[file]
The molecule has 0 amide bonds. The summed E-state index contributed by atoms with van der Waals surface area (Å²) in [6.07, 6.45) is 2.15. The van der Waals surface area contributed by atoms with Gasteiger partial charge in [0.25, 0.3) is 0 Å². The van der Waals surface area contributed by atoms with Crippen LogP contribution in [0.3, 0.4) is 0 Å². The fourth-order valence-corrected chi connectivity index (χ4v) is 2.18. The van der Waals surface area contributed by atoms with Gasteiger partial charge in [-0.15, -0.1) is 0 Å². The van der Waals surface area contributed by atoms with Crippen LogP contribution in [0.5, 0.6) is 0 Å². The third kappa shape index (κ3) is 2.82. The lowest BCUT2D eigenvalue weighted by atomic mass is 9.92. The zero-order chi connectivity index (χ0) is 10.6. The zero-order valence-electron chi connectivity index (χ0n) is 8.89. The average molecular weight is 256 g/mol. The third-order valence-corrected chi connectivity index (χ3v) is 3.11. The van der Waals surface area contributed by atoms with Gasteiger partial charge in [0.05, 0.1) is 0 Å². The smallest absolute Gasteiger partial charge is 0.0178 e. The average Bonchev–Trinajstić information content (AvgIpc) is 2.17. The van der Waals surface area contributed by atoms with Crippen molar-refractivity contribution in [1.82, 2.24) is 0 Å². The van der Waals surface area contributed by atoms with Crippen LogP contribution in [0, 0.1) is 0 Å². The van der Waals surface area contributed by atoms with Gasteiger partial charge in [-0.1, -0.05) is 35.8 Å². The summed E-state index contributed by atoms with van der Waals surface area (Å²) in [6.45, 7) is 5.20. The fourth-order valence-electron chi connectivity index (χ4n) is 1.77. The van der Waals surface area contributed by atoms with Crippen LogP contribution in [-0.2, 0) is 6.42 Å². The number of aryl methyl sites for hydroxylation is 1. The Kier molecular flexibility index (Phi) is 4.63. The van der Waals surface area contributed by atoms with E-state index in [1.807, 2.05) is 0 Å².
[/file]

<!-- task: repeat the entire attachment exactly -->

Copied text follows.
The molecule has 0 amide bonds. The summed E-state index contributed by atoms with van der Waals surface area (Å²) in [6.07, 6.45) is 2.15. The van der Waals surface area contributed by atoms with Gasteiger partial charge in [0.25, 0.3) is 0 Å². The van der Waals surface area contributed by atoms with Crippen LogP contribution in [0.3, 0.4) is 0 Å². The fourth-order valence-corrected chi connectivity index (χ4v) is 2.18. The van der Waals surface area contributed by atoms with Gasteiger partial charge in [-0.15, -0.1) is 0 Å². The van der Waals surface area contributed by atoms with Crippen LogP contribution in [0.5, 0.6) is 0 Å². The third kappa shape index (κ3) is 2.82. The lowest BCUT2D eigenvalue weighted by atomic mass is 9.92. The zero-order chi connectivity index (χ0) is 10.6. The zero-order valence-electron chi connectivity index (χ0n) is 8.89. The average molecular weight is 256 g/mol. The third-order valence-corrected chi connectivity index (χ3v) is 3.11. The van der Waals surface area contributed by atoms with Gasteiger partial charge in [0.05, 0.1) is 0 Å². The smallest absolute Gasteiger partial charge is 0.0178 e. The average Bonchev–Trinajstić information content (AvgIpc) is 2.17. The van der Waals surface area contributed by atoms with Crippen molar-refractivity contribution in [1.82, 2.24) is 0 Å². The van der Waals surface area contributed by atoms with Crippen LogP contribution in [0, 0.1) is 0 Å². The van der Waals surface area contributed by atoms with Gasteiger partial charge in [-0.1, -0.05) is 35.8 Å². The summed E-state index contributed by atoms with van der Waals surface area (Å²) in [6.45, 7) is 5.20. The fourth-order valence-electron chi connectivity index (χ4n) is 1.77. The van der Waals surface area contributed by atoms with Crippen LogP contribution in [-0.2, 0) is 6.42 Å². The number of aryl methyl sites for hydroxylation is 1. The Kier molecular flexibility index (Phi) is 4.63. The van der Waals surface area contributed by atoms with E-state index in [1.807, 2.05) is 0 Å².